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Let $H_1, H_2$ be Hilbert spaces and consider their Hilbert space tensor product $$H_1 \hat{\otimes} H_2$$ which is the completion of the algebraic tensor product $H_1 \otimes H_2$ with respect to the unique inner product on $H_1 \otimes H_2$ satisfying $$\langle x \otimes y, x' \otimes y'\rangle = \langle x , x' \rangle \langle y, y'\rangle$$

If $E_1$ is an orthonormal basis for $H_1$ and $E_2$ is an orthonormal basis for $H_2$, I proved that $$E_1 \otimes E_2:= \{x \otimes y: x \in E_1, y\in E_2\}$$ is an orthonormal basis for $H_1 \hat{\otimes} H_2$. From this, I want to deduce that $$\dim(H_1 \hat{\otimes} H_2 ) = \dim (H_1) \dim (H_2)$$ (product of cardinal numbers). I see that it suffices to check that the map $$E_1 \times E_2 \to E_1 \otimes E_2: (x,y) \mapsto x \otimes y$$ is injective, but I can't see why this holds: $$x \otimes y = x' \otimes y' \implies x= x', y = y'$$ must not be true for general pure tensors, but maybe because we have the orthogonality we can say something more?

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3 Answers 3

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Hint: If $X,Y$ are vector spaces and $\{x_1,\dots,x_n\}\subset X$ is linearly independent, then $\sum_{i=1}^nx_i\otimes y_i=0$ implies that $y_i=0$ for all $i$.

In your case: suppose that $x\neq x'$ or $y\neq y'$. WLOG suppose that $x\neq x'$. If $x\otimes y=x'\otimes y'$, then $x\otimes y + x'\otimes(-y')=0$. Since $\{x,x'\}$ are linearly independent, this yields $y=-y'=0$, so $y=y'=0$, a contradiction, since $y,y'$ are unit vectors.

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  • $\begingroup$ I can add details for the proof of the hint if you need them $\endgroup$ Sep 20, 2020 at 12:13
  • $\begingroup$ No it's fine. The hint is proven in the book I'm reading :) $\endgroup$
    – user745578
    Sep 20, 2020 at 12:14
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Assume $(x,y)\ne (x',y')$ and consider a bilinear map $f:H_1\times H_2\to\Bbb C$ defined on the bases as $$f(e_1,e_2)=\left\{\matrix{1&\text{ if }e_1=x\text{ and }e_2= y\\ 0&\text{ otherwise.}}\right.$$ This factors through $H_1\otimes H_2$ thus distinguishing $x\otimes y$ and $x'\otimes y'$.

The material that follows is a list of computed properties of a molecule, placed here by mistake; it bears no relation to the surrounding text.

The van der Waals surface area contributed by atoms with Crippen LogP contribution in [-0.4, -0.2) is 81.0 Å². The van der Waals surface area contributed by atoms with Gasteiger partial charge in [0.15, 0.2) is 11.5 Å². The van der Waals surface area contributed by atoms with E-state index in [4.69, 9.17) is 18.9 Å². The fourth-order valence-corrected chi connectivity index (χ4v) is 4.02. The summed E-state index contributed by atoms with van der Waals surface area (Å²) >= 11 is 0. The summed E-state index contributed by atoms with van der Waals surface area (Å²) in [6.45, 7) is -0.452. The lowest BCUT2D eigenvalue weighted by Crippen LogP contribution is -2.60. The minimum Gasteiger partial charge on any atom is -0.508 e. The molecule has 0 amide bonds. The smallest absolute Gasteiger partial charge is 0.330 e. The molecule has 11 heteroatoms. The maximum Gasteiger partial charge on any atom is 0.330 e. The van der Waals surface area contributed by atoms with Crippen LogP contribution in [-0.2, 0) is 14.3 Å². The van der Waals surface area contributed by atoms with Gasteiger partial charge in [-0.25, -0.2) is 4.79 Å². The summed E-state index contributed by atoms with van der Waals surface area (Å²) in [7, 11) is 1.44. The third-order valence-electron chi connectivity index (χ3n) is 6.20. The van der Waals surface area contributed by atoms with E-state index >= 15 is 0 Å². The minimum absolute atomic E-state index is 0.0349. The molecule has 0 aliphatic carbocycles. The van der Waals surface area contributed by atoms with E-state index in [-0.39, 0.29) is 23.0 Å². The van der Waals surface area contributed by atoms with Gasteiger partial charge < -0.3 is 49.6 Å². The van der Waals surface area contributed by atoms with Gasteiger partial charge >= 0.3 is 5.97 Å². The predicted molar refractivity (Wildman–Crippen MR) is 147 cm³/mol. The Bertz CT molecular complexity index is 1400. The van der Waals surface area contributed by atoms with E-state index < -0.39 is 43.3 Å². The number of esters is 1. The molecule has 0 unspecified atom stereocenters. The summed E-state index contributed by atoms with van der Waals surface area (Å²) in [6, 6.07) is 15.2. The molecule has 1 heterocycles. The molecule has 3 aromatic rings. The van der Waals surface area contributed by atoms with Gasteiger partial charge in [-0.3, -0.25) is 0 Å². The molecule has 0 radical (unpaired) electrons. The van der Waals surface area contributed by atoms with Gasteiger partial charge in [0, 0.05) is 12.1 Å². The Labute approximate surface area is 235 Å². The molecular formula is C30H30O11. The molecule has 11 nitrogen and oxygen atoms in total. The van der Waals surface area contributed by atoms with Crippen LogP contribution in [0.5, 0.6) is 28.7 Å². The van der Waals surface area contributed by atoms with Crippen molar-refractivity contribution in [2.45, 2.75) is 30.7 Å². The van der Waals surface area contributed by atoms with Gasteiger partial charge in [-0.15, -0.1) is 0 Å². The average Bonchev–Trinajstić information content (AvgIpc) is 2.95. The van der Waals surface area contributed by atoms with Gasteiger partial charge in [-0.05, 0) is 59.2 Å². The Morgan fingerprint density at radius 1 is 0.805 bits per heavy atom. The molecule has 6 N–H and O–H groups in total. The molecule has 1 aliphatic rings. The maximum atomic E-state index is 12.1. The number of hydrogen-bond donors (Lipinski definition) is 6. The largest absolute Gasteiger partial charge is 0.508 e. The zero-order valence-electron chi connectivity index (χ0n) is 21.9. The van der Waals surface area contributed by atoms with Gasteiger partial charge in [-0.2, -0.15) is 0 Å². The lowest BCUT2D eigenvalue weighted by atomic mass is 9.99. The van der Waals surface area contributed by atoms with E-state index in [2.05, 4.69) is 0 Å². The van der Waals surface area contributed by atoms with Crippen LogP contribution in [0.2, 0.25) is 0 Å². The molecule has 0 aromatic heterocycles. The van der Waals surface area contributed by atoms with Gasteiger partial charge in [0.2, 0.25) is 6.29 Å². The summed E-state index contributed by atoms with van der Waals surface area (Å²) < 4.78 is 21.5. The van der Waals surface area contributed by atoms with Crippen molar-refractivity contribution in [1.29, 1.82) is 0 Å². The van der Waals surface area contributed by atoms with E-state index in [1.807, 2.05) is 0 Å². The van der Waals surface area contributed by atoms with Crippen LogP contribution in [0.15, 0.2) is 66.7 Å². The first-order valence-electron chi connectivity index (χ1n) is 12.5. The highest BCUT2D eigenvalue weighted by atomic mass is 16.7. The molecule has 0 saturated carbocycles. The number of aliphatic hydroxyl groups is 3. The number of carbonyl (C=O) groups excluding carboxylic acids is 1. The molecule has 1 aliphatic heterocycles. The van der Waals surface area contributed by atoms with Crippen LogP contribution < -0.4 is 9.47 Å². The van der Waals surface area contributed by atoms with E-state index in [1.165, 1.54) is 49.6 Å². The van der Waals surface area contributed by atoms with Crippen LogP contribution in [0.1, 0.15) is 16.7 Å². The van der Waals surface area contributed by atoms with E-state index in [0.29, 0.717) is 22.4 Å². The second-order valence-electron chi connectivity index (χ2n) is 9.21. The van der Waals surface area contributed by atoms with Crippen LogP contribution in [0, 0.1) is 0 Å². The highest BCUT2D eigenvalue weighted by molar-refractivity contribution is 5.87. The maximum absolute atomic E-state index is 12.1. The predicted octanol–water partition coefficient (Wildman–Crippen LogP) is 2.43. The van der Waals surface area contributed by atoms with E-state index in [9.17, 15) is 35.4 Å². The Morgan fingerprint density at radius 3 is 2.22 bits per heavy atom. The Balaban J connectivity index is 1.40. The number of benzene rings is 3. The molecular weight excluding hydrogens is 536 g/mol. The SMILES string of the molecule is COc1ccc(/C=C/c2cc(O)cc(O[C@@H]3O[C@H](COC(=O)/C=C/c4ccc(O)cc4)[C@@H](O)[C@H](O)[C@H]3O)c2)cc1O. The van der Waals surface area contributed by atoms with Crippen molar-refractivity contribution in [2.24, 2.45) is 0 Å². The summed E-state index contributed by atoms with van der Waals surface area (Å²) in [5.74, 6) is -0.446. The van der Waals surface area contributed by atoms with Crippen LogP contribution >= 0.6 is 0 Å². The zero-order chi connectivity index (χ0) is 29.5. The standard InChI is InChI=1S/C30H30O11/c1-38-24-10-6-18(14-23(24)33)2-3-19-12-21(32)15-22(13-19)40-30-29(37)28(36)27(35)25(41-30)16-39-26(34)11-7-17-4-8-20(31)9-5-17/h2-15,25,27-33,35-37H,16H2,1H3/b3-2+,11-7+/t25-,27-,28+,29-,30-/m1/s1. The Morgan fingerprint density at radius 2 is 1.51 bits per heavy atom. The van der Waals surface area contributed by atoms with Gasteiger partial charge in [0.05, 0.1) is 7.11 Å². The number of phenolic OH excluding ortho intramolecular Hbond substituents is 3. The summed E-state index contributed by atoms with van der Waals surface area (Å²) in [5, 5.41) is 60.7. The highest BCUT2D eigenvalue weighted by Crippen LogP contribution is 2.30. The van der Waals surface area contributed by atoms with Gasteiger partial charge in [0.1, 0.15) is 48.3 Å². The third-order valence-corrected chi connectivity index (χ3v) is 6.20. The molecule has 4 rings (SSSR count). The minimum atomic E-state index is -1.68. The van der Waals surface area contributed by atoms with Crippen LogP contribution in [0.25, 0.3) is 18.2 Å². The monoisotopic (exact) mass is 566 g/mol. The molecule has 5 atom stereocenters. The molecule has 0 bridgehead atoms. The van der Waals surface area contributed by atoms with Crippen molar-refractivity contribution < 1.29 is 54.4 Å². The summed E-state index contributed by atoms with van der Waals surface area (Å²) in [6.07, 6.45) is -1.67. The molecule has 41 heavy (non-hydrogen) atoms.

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  • $\begingroup$ are you using the universal property ?, other wise how do you that the map out of $H_1 \otimes H_2$ is well defined, If you can't tell yet when two elements in $H_1 \otimes H_2$ are equal ? $\endgroup$
    – Physor
    Sep 20, 2020 at 12:53
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The way you should approach this ultimately depends on your definition of the (algebraic) tensor product.

One approach is as follows: it suffices to note that $x \otimes y = x' \otimes y'$ only if there exists a scalar $\alpha$ for which $\alpha x = x'$ and $y = \alpha y'$. If $x',x$ are part of the same orthonormal basis, then they are either equal or fail to be multiples of each other. So, your map is indeed injective.

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  • $\begingroup$ How do you know there is such a scalar? (New to tensor products, sorry if the question is basic) $\endgroup$
    – user745578
    Sep 20, 2020 at 12:10
  • $\begingroup$ @user745578 What is your definition of a tensor product? Is this list of properties the definition that you're used to? $\endgroup$ Sep 20, 2020 at 12:10
  • $\begingroup$ I constructed it as a quotient space of a free vector space imposing the tensor relations, but I'm also familiar with the universal property that turns bilinear maps into linear maps. $\endgroup$
    – user745578
    Sep 20, 2020 at 12:11
  • $\begingroup$ Yes, these properties I know. $\endgroup$
    – user745578
    Sep 20, 2020 at 12:12
  • $\begingroup$ @user745578 If you're familiar with the universal property, then I think Berci's answer is the more reasonable way to go $\endgroup$ Sep 20, 2020 at 12:13

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